Background. Gay and bisexual men (GBM) are at elevated risk for gonorrhea and chlamydia trachomatis (GC/CT). Rectal GC/CT symptoms may be less obvious than urethral, increasing opportunities for undiagnosed rectal GC/CT.
Method. A U.S. national sample of 1,071 GBM completed urethral and rectal GC/CT testing and an online survey.
Results. In total, 6.2% were GC/CT positive (5.3% rectal, 1.7% urethral). We calculated adjusted (for education, race, age, relationship status, having health insurance, and income) odds ratios for factors associated with rectal and urethral GC/CT diagnoses. Age was inversely associated with urethral and rectal GC/CT. Compared to White men, Latinos had significantly greater odds of rectal GC/CT. Among men who reported anal sex, those reporting only insertive sex had lower odds of rectal GC/CT than men who reported both insertive and receptive. There was a positive association between rectal GC/CT and number of male partners (<12 >months), the number of anal receptive acts, receptive condomless anal sex (CAS) acts, and insertive CAS acts. Compared to those who had engaged in both insertive and receptive anal sex, those who engaged in only receptive anal sex had lower odds of urethral GC/CT. The number of male partners (<12 >months) was associated with increased odds of urethral GC/CT.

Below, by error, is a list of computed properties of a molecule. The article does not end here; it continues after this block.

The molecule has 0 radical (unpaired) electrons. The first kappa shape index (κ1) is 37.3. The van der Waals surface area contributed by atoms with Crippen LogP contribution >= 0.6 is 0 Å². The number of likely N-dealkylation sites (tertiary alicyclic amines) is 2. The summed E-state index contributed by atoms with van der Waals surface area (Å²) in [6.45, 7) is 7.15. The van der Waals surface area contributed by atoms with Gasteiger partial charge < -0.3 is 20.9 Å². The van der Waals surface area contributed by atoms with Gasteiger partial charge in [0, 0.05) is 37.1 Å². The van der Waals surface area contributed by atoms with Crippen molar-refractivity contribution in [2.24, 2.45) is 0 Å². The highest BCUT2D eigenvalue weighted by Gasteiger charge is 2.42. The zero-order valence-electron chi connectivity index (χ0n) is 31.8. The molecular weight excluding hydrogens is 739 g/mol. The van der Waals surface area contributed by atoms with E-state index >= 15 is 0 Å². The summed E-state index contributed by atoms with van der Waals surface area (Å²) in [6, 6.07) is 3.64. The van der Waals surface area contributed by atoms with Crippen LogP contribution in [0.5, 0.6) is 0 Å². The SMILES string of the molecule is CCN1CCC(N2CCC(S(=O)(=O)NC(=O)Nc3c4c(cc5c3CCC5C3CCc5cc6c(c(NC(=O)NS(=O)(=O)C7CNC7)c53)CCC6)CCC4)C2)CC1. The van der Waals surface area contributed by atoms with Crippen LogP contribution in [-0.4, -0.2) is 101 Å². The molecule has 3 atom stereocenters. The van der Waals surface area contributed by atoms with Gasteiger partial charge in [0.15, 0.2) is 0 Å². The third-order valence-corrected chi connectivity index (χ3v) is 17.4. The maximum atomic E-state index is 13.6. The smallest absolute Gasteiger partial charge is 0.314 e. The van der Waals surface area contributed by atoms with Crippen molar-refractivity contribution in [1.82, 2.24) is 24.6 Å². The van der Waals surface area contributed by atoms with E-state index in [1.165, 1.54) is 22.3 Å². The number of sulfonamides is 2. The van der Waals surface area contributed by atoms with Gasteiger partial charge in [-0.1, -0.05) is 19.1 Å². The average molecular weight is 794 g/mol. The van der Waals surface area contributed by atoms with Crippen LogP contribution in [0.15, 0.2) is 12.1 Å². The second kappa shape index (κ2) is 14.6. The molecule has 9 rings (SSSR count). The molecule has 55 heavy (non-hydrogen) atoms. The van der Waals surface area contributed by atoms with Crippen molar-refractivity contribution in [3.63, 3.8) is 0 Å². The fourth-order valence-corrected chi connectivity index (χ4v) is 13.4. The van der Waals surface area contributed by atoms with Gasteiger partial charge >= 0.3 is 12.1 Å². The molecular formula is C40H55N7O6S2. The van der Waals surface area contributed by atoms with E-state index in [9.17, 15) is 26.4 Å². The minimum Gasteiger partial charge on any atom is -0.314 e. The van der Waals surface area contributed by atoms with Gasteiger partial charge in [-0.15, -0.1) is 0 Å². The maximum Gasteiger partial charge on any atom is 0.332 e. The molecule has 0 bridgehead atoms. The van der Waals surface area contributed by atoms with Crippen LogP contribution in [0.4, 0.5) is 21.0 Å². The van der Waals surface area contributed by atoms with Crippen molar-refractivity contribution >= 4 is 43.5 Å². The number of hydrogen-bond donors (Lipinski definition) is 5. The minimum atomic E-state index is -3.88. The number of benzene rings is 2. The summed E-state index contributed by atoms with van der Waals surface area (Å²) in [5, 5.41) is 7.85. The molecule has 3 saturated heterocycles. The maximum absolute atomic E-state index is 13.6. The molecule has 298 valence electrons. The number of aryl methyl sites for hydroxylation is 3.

Conclusion. Rectal GC/CT was more common than urethral and associated with some demographic and behavioral characteristics. Our finding that insertive CAS acts was associated with rectal GC/CT highlights that providers should screen patients for GC/CT via a full range of transmission routes, lest GC/CT go undiagnosed.